Boeing 787 Dreamliner: Innovation Gone Wrong?

Case Details Case Introduction 1 Case Introduction 2 Case Excerpts

<< Previous


The Making Of The Boeing 787 'Dreamliner'

On April 26, 2004, Boeing launched the 7E7 Dreamliner Program with a record order for 50 planes from All Nippon Airways (ANA) , the largest launch order for a new Boeing commercial jet. While developing the 7E7 Dreamliner, Boeing applied breakthrough technologies. The distinctive features of the airplane were expected to increase fuel efficiency, simplify operations, and considerably improve the air travel experience.

The twin-aisle, twinjet airplane could fly a range of up to 8,500 nautical miles and had a seating capacity of 217 to 257 in three-class seating. According to Walt Gillette (Gillette), Vice President of Engineering, Manufacturing, and Partner Alignment for the 7E7 Program, “The customer interest, the partner support, and the passenger eagerness for this airplane are great validation that once again we’ve fulfilled the value requirements of a new airplane’s key audiences".....

Operations Case Studies | Case Study in Management, Operations, Strategies, Operations, Case Studies
Operations Case Studies | Case Study in Management, Operations, Strategies, Operations, Case Studies
PayPal (9 USD)

Grounding Of Dreamliner

Since January 2013, the 787 Dreamliner had been beset with problems including issues with its brakes, electrical panel fires, and overheating batteries. In early January 2013, two 787 Dreamliners operated by Japan Airlines faced problems on two consecutive days – the first one caught fire at Boston Logan International Airport after a battery in an auxiliary power system exploded and the second one was reported to have leaked fuel. It was not only Japan Airlines, but also other airlines such as United Airlines and ANA that reported problems with the 787 Dreamliner.......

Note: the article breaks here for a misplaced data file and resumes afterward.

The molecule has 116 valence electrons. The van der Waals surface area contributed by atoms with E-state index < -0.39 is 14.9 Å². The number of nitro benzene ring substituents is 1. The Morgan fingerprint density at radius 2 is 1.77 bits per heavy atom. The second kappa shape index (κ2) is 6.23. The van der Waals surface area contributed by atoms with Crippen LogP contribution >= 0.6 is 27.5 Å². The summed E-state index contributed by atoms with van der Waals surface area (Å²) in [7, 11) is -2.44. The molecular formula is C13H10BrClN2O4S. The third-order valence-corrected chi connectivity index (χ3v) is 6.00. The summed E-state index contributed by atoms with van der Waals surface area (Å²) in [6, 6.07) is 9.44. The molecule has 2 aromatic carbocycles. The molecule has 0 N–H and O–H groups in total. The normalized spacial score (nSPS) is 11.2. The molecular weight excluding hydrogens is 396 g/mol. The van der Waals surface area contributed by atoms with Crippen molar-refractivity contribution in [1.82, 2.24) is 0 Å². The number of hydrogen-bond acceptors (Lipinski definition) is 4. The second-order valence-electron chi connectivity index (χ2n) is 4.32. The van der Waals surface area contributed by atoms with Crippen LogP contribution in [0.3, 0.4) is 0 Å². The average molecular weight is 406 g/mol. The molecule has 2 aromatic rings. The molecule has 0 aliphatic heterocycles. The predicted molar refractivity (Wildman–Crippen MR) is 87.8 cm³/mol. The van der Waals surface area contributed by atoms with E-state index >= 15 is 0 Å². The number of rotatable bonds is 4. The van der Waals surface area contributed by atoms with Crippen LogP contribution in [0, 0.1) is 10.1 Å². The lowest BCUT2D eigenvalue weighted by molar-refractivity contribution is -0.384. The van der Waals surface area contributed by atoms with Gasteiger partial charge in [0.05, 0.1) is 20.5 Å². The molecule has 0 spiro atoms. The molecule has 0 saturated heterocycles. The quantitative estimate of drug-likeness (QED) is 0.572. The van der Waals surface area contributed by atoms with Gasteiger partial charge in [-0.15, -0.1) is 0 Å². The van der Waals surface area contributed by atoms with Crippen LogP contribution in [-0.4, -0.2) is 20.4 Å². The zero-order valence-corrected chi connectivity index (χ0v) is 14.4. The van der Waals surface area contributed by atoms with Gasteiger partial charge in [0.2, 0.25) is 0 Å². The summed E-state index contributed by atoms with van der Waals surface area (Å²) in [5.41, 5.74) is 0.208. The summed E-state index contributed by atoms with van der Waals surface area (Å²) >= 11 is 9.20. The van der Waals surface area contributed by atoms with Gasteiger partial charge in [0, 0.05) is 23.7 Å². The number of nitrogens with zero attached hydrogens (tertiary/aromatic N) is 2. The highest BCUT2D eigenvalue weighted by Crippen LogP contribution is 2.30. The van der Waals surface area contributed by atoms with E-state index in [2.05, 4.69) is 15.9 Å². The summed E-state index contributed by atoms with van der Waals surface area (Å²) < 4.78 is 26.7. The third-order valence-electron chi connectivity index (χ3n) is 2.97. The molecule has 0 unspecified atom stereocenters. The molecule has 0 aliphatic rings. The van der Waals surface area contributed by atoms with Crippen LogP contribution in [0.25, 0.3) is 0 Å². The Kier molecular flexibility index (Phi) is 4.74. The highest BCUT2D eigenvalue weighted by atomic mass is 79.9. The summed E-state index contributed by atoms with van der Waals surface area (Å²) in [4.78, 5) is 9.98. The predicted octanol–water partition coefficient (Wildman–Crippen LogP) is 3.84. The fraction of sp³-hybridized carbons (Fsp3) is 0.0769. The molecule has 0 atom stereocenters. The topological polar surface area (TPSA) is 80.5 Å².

The Road Ahead

Despite a challenging start due to production delays and battery issues, Boeing continued to develop new versions of its fuel-efficient 787 Dreamliner, the 787-9 and 787-10. The 787-9 could carry 250– 290 passengers on routes of 8,000 to 8,500 nautical miles (14,800 to 15,750 km). The 787-10, launched in June 2013 with 102 orders and commitments from five customers, could carry 300–330 passengers up to 7,000 nautical miles (12,964 km).In May 2013, Boeing began final assembly of the 787-9. On September 18, 2013, the 787-9 made its first flight. While the 787-9 was on track to be delivered to launch customer Air New Zealand in mid-2014, the 787-10 would be delivered to customers in 2018. As of September 2013, Boeing had unfilled orders for 936 Dreamliners, worth about US$217 billion, from 57 customers in six continents of the world. While about 41% of the orders – or 388 planes – were for the 787-9, 50 orders were for the 787-10, and the rest of the orders for the 787-8.....


Exhibit I: Financial Highlights of Boeing: 2008-12
Exhibit II: Key Milestones of the 7E7 Program
Exhibit III: Visionary Design of Boeing 787 Dreamliner
Exhibit IV: Key Suppliers of Boeing787 Dreamliner
Exhibit V: Post-Launch Troubles of Boeing 787 Dreamliner